Affiliate marketing has had its time in the sun as a popular marketing tool, but now times are changing. Affiliate marketing is no longer the first choice for premium brands looking for high-quality, high-converting traffic. Instead, you might turn to intent marketing, a fast-growing marketing strategy that brings proven results.
If you’re wondering about the differences between intent marketing and affiliate marketing, and why you might switch from one to the other, here’s our answer.
What is Affiliate Marketing?
Essentially, affiliate marketing involves a partnership between a product owner (the partner) and an individual (the affiliate). The product owner pays a commission to the affiliate every time that the affiliate drives business to the product owner’s site. An affiliate carries out various promotional and marketing tactics to drive visitors to the partner’s site, like placing online ads on their blog or website, or recommending an affiliate product in the course of a blog post or social media post.
There are a few different models for affiliate marketing campaigns. The main difference depends on whether the affiliate is paid per click, or per sale. Pay per click (PPC) affiliate marketing campaigns are easier for the affiliate, because not everyone who clicks on the link makes a purchase. But understandably, the commission for PPC affiliates is lower than that paid for clicks that lead to a purchase. 80% of affiliate programs use a pay-per-sale model.
What is Intent Marketing?
Intent marketing is more than a marketing tool like affiliate marketing. It’s a far-reaching marketing strategy that uses SEO tools, analytics, and deep behavioral data to create effective marketing campaigns. As the name indicates, intent marketing works by understanding the intent of consumers to buy your product or service. Once you’ve understood the intent of different users, you’ll tailor your marketing campaign to focus on the keywords, phrases, and queries that identify them.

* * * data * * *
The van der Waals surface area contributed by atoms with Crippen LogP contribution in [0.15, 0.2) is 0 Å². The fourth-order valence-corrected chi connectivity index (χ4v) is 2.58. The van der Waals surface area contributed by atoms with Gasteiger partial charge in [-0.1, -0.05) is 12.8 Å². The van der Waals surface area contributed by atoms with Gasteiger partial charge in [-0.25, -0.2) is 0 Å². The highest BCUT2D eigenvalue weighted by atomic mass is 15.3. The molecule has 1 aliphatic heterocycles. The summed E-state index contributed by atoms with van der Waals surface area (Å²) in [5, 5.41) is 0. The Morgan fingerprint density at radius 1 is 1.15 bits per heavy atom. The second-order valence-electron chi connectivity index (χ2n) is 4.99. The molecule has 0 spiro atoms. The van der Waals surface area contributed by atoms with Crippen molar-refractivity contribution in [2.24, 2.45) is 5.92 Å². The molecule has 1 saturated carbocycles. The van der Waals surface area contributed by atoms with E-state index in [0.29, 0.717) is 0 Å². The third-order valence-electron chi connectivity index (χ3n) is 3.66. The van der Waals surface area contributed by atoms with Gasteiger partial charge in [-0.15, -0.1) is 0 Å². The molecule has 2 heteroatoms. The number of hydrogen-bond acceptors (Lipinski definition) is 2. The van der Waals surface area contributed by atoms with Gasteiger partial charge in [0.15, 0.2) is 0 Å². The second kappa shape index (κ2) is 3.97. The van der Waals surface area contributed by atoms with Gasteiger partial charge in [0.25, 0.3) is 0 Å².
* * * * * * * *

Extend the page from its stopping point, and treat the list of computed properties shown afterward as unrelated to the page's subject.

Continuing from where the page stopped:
How Does Intent Marketing Work?
Intent marketing is based on mining search engine queries for clues to the user’s intent. Intent marketing generally recognizes 3 different types of intent:
- Informational intent is when a user is looking for information about a topic. They may or may not be ready to make a purchase
- Transactional (or commercial) intent refers to potential customers who want to buy a particular product
- Navigational intent means that the user is using the search engine to reach a specific place
For example, imagine you are selling hiking backpacks. Someone who runs a Google query ‘Which is better internal or external frame backpack’ shows informational intent. They might go on to buy an external-frame backpack, or they might still be deciding whether or not to make the investment. If they search ‘buy external frame backpacks online,’ they’ve shown transactional intent. If they then Google ‘external frame backpack Amazon,’ they’re showing navigational intent to go straight to Amazon and buy their backpack.
A good intent marketer researches the queries and search phrases used by your ideal customers, and then plans your content, social media posts, paid AdWords, mobile, and other pillars of your marketing campaign to target potential customers at every step.
What are the Differences and Similarities Between Intent Marketing and Affiliate Marketing?
Intent marketing and affiliate marketing are really very different types of marketing, but there is a little overlap between them. Both of them are marketing strategies that aim to connect with people who are already likely to be interested in buying your service or product.